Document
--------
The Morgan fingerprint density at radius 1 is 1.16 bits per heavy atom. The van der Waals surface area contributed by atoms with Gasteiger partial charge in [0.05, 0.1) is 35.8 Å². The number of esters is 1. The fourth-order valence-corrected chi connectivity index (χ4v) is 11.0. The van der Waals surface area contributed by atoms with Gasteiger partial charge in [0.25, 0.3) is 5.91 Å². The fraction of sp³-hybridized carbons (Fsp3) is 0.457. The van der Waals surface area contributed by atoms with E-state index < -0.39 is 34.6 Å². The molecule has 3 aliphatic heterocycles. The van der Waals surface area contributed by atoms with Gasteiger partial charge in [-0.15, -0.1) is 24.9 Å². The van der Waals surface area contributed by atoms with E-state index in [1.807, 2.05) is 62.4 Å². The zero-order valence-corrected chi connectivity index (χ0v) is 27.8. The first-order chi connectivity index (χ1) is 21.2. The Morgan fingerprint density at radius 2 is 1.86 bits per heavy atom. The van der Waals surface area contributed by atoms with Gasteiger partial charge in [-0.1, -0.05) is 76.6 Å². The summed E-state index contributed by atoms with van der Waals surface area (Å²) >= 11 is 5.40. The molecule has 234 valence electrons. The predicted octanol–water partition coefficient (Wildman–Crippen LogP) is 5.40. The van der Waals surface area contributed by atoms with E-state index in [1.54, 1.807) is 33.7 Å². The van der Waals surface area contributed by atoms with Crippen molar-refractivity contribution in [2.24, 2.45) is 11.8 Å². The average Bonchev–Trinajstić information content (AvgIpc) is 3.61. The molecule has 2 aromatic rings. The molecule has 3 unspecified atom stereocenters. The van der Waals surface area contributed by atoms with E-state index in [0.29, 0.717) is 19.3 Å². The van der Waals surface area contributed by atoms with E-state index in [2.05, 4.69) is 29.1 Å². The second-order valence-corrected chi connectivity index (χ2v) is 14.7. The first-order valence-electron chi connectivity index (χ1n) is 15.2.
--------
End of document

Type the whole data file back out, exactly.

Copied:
The Morgan fingerprint density at radius 1 is 1.16 bits per heavy atom. The van der Waals surface area contributed by atoms with Gasteiger partial charge in [0.05, 0.1) is 35.8 Å². The number of esters is 1. The fourth-order valence-corrected chi connectivity index (χ4v) is 11.0. The van der Waals surface area contributed by atoms with Gasteiger partial charge in [0.25, 0.3) is 5.91 Å². The fraction of sp³-hybridized carbons (Fsp3) is 0.457. The van der Waals surface area contributed by atoms with E-state index < -0.39 is 34.6 Å². The molecule has 3 aliphatic heterocycles. The van der Waals surface area contributed by atoms with Gasteiger partial charge in [-0.15, -0.1) is 24.9 Å². The van der Waals surface area contributed by atoms with E-state index in [1.807, 2.05) is 62.4 Å². The zero-order valence-corrected chi connectivity index (χ0v) is 27.8. The first-order chi connectivity index (χ1) is 21.2. The Morgan fingerprint density at radius 2 is 1.86 bits per heavy atom. The van der Waals surface area contributed by atoms with Gasteiger partial charge in [-0.1, -0.05) is 76.6 Å². The summed E-state index contributed by atoms with van der Waals surface area (Å²) >= 11 is 5.40. The molecule has 234 valence electrons. The predicted octanol–water partition coefficient (Wildman–Crippen LogP) is 5.40. The van der Waals surface area contributed by atoms with E-state index in [1.54, 1.807) is 33.7 Å². The van der Waals surface area contributed by atoms with Crippen molar-refractivity contribution in [2.24, 2.45) is 11.8 Å². The average Bonchev–Trinajstić information content (AvgIpc) is 3.61. The molecule has 2 aromatic rings. The molecule has 3 unspecified atom stereocenters. The van der Waals surface area contributed by atoms with E-state index in [0.29, 0.717) is 19.3 Å². The van der Waals surface area contributed by atoms with E-state index in [2.05, 4.69) is 29.1 Å². The second-order valence-corrected chi connectivity index (χ2v) is 14.7. The first-order valence-electron chi connectivity index (χ1n) is 15.2.